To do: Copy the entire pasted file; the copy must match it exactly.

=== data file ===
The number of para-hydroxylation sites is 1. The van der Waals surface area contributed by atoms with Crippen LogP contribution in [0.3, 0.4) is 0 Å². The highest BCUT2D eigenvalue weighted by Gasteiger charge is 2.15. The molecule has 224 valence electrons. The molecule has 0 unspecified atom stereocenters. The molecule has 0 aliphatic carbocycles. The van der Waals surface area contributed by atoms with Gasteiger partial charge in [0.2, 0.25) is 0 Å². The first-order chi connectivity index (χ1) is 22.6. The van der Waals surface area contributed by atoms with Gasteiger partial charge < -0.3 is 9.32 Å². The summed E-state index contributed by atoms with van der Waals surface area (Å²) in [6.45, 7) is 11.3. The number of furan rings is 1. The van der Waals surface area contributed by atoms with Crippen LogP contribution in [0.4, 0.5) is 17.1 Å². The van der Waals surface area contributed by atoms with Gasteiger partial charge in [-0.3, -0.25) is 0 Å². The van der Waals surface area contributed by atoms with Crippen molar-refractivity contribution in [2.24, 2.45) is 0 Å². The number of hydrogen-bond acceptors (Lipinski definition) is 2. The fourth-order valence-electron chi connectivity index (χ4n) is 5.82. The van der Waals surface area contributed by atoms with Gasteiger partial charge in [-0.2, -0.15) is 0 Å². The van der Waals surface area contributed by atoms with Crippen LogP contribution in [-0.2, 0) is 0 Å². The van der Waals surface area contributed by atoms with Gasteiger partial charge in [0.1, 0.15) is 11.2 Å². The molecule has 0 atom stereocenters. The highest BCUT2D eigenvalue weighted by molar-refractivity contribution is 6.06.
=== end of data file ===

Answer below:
The number of para-hydroxylation sites is 1. The van der Waals surface area contributed by atoms with Crippen LogP contribution in [0.3, 0.4) is 0 Å². The highest BCUT2D eigenvalue weighted by Gasteiger charge is 2.15. The molecule has 224 valence electrons. The molecule has 0 unspecified atom stereocenters. The molecule has 0 aliphatic carbocycles. The van der Waals surface area contributed by atoms with Gasteiger partial charge in [0.2, 0.25) is 0 Å². The first-order chi connectivity index (χ1) is 22.6. The van der Waals surface area contributed by atoms with Gasteiger partial charge < -0.3 is 9.32 Å². The summed E-state index contributed by atoms with van der Waals surface area (Å²) in [6.45, 7) is 11.3. The number of furan rings is 1. The van der Waals surface area contributed by atoms with Crippen LogP contribution in [0.4, 0.5) is 17.1 Å². The van der Waals surface area contributed by atoms with Gasteiger partial charge in [-0.3, -0.25) is 0 Å². The van der Waals surface area contributed by atoms with Crippen molar-refractivity contribution in [2.24, 2.45) is 0 Å². The number of hydrogen-bond acceptors (Lipinski definition) is 2. The fourth-order valence-electron chi connectivity index (χ4n) is 5.82. The van der Waals surface area contributed by atoms with Gasteiger partial charge in [-0.2, -0.15) is 0 Å². The van der Waals surface area contributed by atoms with Crippen LogP contribution in [-0.2, 0) is 0 Å². The van der Waals surface area contributed by atoms with Gasteiger partial charge in [0.1, 0.15) is 11.2 Å². The molecule has 0 atom stereocenters. The highest BCUT2D eigenvalue weighted by molar-refractivity contribution is 6.06.